CALLS for proper scrutiny of political donations are mounting amid revelations the Conservative party was handed almost £100,000 in donations by a Scottish “dark money” trust in 2021.

The Scottish Unionist Association Trust (SUAT) donated some £95,123 to the Conservative party in 2021, newly released Electoral Commission records show.

Senior SNP MP Pete Wishart said that securing “donations of this scale without any proper scrutiny is totally unacceptable” and called on the Tories to “no longer accept any sort of donations from these sort of trusts”.

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As an unincorporated association, the SUAT does not have to file accounts or show where its money originated. It has been branded a “dark money” group and has previously been fined by the commission on multiple occasions for not reporting donations properly.

Ruth Davidson told the BBC in 2018 that "almost all" Scottish Conservative candidates would have benefitted from the trust.

The National: Douglas Ross

The Ferret reported that it had given direct donations to the party’s now-leader Douglas Ross (above), former leader Jackson Carlaw MSP, David Duguid MP, and former Scottish secretary David Mundell.

The two largest packets of cash the trust handed to the Conservative Party in 2021 were either side of the Holyrood election. A donation of £30,000 was sent to the central party in April, followed by another of £42,000 in late May.

The 20 other donations included packets of between £1000 and £2500 which were sent to Tory branches in Highland, Fife, Perth and Kinross, Aberdeenshire, North Lanarkshire, Renfrewshire and Inverclyde, and the Scottish Borders.

A non-cash donation valued at £660 was given to the party on the first of each month from June to November. Further, semi-regular cash donations of £833.33 were sent to the central party by the SUAT over that same time period.

Electoral Commission records going back to 2001 suggest the trust has now handed the party £532,405.24 across 177 separate donations.

In that same time period, the commission lists the trust as having received £710,192.16 across four donations. This includes £157,350.07 from an Ann C Hay, £50,000 from the Glasgow Unionist Association Trust, £11,520 from an Ishbel A McNeill, and £491,322.09 from the Irvine Unionist Club in late 2019.

This Irvine club, now defunct, was another “dark money” fund which donated to the Tories, and was previously fined for not properly reporting a £100,000 donation to the party.

Under pressure over the “dark money” allegations in 2018, the SUAT revealed it was based at 570 Mosspark Boulevard, Glasgow. It also told the BBC that, at the end of 2017, its net assets were worth £2.35 million.

Multiple Conservative and Unionist associations are also listed as being based out of that address, including the City of Glasgow’s, North Lanarkshire’s, South Lanarkshire’s, Renfrewshire and Inverclyde’s, East Ayrshire’s, and East Dunbartonshire’s.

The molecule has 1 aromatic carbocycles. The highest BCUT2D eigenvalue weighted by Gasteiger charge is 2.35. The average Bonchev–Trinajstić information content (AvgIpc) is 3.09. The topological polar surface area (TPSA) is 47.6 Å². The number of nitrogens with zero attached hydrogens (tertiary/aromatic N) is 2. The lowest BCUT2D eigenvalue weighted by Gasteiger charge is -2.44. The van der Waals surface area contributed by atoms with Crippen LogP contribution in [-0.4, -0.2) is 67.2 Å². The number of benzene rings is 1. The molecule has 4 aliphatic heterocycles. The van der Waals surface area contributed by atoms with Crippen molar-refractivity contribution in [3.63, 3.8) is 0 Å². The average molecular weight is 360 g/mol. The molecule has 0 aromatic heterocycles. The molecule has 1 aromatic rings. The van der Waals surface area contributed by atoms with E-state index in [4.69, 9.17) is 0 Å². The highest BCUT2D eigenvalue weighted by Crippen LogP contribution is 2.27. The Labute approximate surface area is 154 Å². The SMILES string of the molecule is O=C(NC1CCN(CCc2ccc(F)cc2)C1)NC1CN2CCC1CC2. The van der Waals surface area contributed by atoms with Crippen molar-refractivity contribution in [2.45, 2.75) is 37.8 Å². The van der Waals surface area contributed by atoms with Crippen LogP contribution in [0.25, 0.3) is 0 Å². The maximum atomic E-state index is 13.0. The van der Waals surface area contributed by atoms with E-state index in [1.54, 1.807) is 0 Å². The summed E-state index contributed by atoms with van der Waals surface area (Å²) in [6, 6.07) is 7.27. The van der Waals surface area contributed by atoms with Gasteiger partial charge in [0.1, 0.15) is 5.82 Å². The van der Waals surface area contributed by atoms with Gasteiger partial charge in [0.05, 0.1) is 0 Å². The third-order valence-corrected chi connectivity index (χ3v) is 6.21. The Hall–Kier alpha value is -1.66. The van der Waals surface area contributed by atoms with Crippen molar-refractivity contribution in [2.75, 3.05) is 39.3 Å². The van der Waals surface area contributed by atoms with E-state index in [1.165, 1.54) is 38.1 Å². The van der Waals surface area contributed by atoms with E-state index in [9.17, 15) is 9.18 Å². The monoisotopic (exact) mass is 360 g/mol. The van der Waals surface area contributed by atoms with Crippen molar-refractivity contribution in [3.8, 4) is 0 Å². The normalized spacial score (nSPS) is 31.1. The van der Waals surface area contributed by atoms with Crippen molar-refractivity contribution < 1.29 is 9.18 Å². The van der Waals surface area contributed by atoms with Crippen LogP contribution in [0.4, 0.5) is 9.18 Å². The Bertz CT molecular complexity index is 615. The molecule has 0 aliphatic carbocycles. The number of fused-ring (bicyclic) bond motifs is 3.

The 570 Mosspark address (shown below) was transferred to SUAT by the Glasgow Unionist Association Trust in 2014.

The National:

Wishart told The National: “The way that unincorporated associations work is totally unacceptable and it needs further and close examination.

“To secure donations of this scale without any proper scrutiny is totally unacceptable. All it does is degrade political debate and debase our political structures when money like this is taken in by political parties without proper scrutiny.”

Wishart called on electoral regulators to "examine very closely associations with dark money".

“[The Tories accepting these donations] should cease," he went on. "They should no longer accept any sort of donations from these sorts of trusts. There have been several Tory politicians who have benefited greatly from unincorporated associations like SUAT.

“Any politician accepting money has an obligation to check where that money has come from, and I think the days of just accepting money without any background, without any checking, must come to an end.”

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The SUAT’s statement further said that its chairman was Robert Millar-Bakewell and that the trust had been “formed in 1968 from assets of the (then) Scottish Unionist Association, primarily sales of property assets”.

It added: “It invests those assets and makes the proceeds available to further the aims of the Scottish Conservative and Unionist Party. All UK taxation liabilities have been and continue to be met in full.

“Current trustees are all resident in Scotland, as has been the case for all previous trustees.”

In an interview with the BBC, Peter Duncan, a former Tory MP who dropped his role on the SUAT board after it became public, said that “in no way” were the group’s donations “dark money”.

“This is historic proceeds of tombolas and raffles throughout the west of Scotland going back 50 years,” he said.

When the 570 Mosspark Boulevard address was called, The National was told that SUAT communications were handled by the Scottish Conservative press office.

The Scottish Tories said that they had passed our enquiry on to the SUAT but would not be commenting themselves.